Most innovative decorative glass project, commercial
The recently completed Harlem Hospital in New York City, with its mural glass façade, has the “wow effect,” says Crystal Achievement Award Judge Mark Pritikin, president, Creative Mirror & Shower, Addison, Ill. The building’s façade consists of 429 individually printed panes of glass that make up a historic mural design.
“We wanted to create a front façade that was an all-glass curtain wall enlivened with a series of historic murals describing the migration story of African-Americans coming to the United States, from slavery through the Harlem Renaissance,” says Christopher Korsh, principal in healthcare for project architect HOK, New York City, in a General Glass International, Secaucus, N.J., release. “We had preliminary ideas about how to make this happen, but we had to begin research on how to get a full-color image as part of a curtain wall. We looked at a number of different technologies, but some were beyond the budget parameters and others gave us worries about longevity and quality.”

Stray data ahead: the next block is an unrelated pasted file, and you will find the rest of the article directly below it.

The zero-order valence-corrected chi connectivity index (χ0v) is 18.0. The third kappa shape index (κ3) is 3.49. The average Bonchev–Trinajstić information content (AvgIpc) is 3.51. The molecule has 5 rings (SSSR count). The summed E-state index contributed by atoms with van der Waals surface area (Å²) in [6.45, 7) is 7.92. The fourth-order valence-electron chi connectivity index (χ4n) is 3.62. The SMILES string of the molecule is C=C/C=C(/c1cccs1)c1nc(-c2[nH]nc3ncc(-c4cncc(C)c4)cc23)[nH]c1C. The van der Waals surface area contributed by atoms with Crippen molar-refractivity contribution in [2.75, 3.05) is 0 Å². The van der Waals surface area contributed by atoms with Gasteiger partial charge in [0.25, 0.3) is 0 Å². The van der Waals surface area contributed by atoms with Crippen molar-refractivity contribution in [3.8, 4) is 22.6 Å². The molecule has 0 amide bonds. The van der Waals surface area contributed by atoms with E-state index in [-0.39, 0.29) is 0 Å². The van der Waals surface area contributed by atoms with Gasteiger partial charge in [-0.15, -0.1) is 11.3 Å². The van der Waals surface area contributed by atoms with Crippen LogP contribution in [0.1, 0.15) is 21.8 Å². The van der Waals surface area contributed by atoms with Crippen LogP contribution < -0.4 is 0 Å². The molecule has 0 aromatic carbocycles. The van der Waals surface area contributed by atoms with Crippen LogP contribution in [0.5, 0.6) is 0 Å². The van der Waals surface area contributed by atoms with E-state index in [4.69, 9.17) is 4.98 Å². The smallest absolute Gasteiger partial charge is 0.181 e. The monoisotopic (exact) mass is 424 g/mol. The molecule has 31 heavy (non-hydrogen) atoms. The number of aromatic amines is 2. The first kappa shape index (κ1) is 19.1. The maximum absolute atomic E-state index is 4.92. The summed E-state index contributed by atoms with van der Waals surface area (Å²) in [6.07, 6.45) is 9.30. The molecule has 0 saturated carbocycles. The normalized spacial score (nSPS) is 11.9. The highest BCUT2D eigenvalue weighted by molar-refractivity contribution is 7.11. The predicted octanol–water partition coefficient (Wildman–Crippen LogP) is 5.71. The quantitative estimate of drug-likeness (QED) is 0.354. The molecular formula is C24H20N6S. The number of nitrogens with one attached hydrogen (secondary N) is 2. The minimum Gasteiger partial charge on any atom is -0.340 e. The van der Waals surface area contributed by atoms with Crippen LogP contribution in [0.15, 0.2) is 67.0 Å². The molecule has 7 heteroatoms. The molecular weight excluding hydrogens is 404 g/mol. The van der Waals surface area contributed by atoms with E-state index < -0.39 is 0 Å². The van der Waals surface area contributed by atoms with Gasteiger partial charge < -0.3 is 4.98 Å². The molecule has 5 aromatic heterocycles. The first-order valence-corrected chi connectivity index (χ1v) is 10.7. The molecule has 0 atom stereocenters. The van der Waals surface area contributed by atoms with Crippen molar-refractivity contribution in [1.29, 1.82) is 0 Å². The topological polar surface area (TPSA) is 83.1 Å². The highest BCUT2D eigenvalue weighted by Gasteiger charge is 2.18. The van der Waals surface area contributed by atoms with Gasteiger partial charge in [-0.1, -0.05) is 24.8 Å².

In the end, HOK chose General Glass International to fabricate the mural glass using the company’s Alice digital, direct-to-glass printing technology. The large-scale decorative project wasn’t without challenges. “There were a lot of issues,” says David Balik, GGI president, in the release. “This is a corridor, with people passing through looking out onto the street scene. … It had to look good in daylight from outside, look good in daylight from inside, and look good at night from inside and outside. To make it work, we had to constantly assess opacity, ink, consistency between panels, registration, framing and budget.”
J.E. Berkowitz LP, Pedricktown, N.J., was the mural glass laminator and insulating glass supplier, and W&W Glass, Nanuet, N.Y., served as the glazing contractor. PPG Industries, Pittsburgh, was the glass manufacturer. The insulating glass units are 1 5/16 inches wide, with the decorative Alice lite tempered and laminated to a low-iron PPG Starphire lite on the exterior, and a lite of PPG Solarban solar control, low-emissivity glass on the interior.
The project received numerous comments from the Crystal Achievement Award judges. “GGI’s Alice digital glass printing clearly brought to life the Harlem Hospital glass façade using technology that only a few short years ago would have been both cost and design prohibitive,” says Les Young, project manager, W&W Glass. “The advancement in glass printing technology will continue to open the doors to future complex façade art.”
CAA Judge Rob Struble, manager of Brand & Communications Strategy for PPG Industries, adds, “A wonderful addition to the community, this mural is meaningful on so many levels. It provides energy performance in addition to the bigger-than-life art work. I have to believe the size and scope of this mural—all on glass—alone merits special consideration.”